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http://ssrn.com/abstract=895178
 
 

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Does Child Abuse Cause Crime?


Erdal Tekin


Georgia State University - Department of Economics; National Bureau of Economic Research (NBER); Institute for the Study of Labor (IZA)

Janet Currie


National Bureau of Economic Research (NBER); Institute for the Study of Labor (IZA); Princeton University

April 2006

Andrew Young School of Policy Studies Research Paper No. 06-31
IZA Discussion Paper No. 2063

Abstract:     
Child maltreatment, which includes both child abuse and child neglect, is a major social problem. This paper focuses on measuring the effects of child maltreatment on crime using data from the National Longitudinal Study of Adolescent Health (Add Health). We focus on crime because it is one of the most socially costly potential outcomes of maltreatment, and because the proposed mechanisms linking maltreatment and crime are relatively well elucidated in the literature. Our work addresses many limitations of the existing literature on child maltreatment. First, we use a large national sample, and investigate different types of abuse in a similar framework. Second, we pay careful attention to identifying the causal impact of abuse, by using a variety of statistical methods that make differing assumptions. These methods include: Ordinary Least Squares (OLS), propensity score matching estimators, and twin fixed effects. Finally, we examine the extent to which the effects of maltreatment vary with socio-economic status (SES), gender, and the severity of the maltreatment.

We find that maltreatment approximately doubles the probability of engaging in many types of crime. Low SES children are both more likely to be mistreated and suffer more damaging effects. Boys are at greater risk than girls, at least in terms of increased propensity to commit crime. Sexual abuse appears to have the largest negative effects, perhaps justifying the emphasis on this type of abuse in the literature. Finally, the probability of engaging in crime increases with the experience of multiple forms of maltreatment as well as the experience of Child Protective Services (CPS) investigation.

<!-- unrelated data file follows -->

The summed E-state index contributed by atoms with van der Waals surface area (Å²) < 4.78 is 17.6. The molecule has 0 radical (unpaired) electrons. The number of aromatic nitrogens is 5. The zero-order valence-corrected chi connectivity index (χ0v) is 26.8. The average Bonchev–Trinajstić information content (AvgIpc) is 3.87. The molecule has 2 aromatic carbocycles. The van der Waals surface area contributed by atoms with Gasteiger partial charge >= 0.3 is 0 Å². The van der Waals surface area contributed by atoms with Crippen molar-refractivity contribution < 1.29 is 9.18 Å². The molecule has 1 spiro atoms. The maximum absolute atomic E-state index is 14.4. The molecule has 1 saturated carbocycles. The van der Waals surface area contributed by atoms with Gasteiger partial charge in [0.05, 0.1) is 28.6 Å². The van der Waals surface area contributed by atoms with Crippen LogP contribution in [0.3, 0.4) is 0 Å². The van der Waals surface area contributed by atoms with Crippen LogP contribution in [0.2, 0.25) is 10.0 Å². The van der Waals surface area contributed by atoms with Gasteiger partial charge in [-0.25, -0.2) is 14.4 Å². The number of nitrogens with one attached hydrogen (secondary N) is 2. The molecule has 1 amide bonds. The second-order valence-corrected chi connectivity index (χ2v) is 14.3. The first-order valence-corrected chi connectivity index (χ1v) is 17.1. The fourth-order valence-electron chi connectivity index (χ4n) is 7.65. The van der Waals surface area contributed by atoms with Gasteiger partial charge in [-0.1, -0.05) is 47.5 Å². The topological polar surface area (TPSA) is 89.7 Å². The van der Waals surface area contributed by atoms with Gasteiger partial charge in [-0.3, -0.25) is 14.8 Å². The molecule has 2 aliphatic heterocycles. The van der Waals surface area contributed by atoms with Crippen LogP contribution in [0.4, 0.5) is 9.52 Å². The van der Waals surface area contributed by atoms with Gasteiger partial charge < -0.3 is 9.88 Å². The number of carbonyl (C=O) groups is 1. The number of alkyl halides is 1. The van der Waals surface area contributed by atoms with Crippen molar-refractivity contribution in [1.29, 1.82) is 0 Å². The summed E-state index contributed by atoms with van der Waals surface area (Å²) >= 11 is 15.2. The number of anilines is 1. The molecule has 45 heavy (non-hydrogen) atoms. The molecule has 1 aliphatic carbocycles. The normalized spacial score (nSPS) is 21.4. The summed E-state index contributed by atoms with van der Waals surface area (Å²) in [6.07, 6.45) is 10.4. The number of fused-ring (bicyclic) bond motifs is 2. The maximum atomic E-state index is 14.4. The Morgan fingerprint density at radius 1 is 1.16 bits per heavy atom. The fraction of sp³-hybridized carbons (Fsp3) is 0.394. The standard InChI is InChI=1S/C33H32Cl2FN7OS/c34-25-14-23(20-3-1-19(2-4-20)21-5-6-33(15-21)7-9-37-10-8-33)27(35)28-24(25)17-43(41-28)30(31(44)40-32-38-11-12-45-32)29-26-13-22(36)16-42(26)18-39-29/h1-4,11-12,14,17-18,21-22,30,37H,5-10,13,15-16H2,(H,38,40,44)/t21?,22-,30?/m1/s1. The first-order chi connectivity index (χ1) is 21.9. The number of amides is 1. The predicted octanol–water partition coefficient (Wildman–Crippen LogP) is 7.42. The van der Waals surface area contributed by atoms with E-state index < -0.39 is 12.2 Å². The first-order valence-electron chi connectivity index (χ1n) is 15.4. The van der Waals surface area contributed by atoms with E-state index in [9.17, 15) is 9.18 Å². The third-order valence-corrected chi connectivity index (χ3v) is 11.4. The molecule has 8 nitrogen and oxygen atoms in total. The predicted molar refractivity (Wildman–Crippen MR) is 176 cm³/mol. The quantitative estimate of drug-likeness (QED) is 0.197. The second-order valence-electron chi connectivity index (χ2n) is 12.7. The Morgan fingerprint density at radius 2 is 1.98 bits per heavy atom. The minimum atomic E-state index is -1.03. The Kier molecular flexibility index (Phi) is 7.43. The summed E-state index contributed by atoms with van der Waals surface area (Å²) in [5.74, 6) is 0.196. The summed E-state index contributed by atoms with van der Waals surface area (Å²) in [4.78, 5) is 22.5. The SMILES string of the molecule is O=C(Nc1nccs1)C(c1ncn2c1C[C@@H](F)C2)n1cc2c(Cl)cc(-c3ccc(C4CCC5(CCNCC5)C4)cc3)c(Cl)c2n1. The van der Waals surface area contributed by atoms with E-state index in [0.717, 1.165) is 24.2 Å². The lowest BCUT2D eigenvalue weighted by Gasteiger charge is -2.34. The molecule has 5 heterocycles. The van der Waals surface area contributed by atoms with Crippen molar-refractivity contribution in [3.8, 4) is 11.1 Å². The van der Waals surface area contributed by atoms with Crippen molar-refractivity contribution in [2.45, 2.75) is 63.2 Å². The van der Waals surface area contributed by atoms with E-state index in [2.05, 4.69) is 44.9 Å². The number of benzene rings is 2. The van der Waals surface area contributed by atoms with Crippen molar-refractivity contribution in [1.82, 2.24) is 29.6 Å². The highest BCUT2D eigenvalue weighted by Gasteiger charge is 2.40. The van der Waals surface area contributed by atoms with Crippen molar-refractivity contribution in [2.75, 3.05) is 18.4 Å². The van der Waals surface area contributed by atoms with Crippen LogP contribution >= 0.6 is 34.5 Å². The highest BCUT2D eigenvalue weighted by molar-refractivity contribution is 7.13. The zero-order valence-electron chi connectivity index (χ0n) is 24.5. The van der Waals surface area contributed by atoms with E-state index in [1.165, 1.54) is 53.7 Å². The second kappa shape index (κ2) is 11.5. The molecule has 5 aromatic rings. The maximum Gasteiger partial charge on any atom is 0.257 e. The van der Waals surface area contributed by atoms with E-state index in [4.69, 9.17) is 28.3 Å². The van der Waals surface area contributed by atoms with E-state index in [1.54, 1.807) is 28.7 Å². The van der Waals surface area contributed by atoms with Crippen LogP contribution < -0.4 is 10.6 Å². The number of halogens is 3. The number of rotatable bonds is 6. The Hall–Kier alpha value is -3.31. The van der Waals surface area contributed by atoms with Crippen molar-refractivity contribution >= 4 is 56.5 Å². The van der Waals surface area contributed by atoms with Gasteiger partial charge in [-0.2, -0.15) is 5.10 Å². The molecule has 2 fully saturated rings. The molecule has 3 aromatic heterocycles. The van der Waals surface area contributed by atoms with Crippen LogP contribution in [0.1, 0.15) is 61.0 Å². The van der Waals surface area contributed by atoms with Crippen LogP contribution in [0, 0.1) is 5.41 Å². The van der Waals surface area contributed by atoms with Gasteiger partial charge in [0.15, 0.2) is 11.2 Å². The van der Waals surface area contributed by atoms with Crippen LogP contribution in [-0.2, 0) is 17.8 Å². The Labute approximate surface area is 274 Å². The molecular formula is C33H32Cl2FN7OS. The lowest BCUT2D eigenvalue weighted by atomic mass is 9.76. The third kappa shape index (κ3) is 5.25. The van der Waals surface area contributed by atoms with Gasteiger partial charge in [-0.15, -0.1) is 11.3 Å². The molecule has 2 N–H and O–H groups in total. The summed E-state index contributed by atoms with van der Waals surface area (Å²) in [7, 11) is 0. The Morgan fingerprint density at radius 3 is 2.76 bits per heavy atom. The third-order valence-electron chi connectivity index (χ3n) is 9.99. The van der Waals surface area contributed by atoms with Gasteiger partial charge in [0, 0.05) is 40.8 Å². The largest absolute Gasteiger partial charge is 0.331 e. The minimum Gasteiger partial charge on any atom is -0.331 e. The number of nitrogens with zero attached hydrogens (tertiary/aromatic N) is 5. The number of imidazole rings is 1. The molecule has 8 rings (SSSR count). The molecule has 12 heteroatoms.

Number of Pages in PDF File: 64

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Date posted: April 6, 2006  

Suggested Citation

Tekin, Erdal and Currie, Janet, Does Child Abuse Cause Crime? (April 2006). Andrew Young School of Policy Studies Research Paper No. 06-31; IZA Discussion Paper No. 2063. Available at SSRN: http://ssrn.com/abstract=895178 or http://dx.doi.org/10.2139/ssrn.895178

Contact Information

Erdal Tekin (Contact Author)
Georgia State University - Department of Economics ( email )
University Plaza
Andrew Young School of Policy Studies
Atlanta, GA 30303
United States
404-651-3968 (Phone)
404-651-4985 (Fax)
National Bureau of Economic Research (NBER)
1050 Massachusetts Avenue
Cambridge, MA 02138
United States
Institute for the Study of Labor (IZA)
P.O. Box 7240
Bonn, D-53072
Germany
Janet Currie
National Bureau of Economic Research (NBER)
1050 Massachusetts Avenue
Cambridge, MA 02138
United States
Institute for the Study of Labor (IZA)
P.O. Box 7240
Bonn, D-53072
Germany
Princeton University ( email )
Princeton, NJ 08544-1021
United States
6092587393 (Phone)
HOME PAGE: http://www.princeton.edu/~jcurrie

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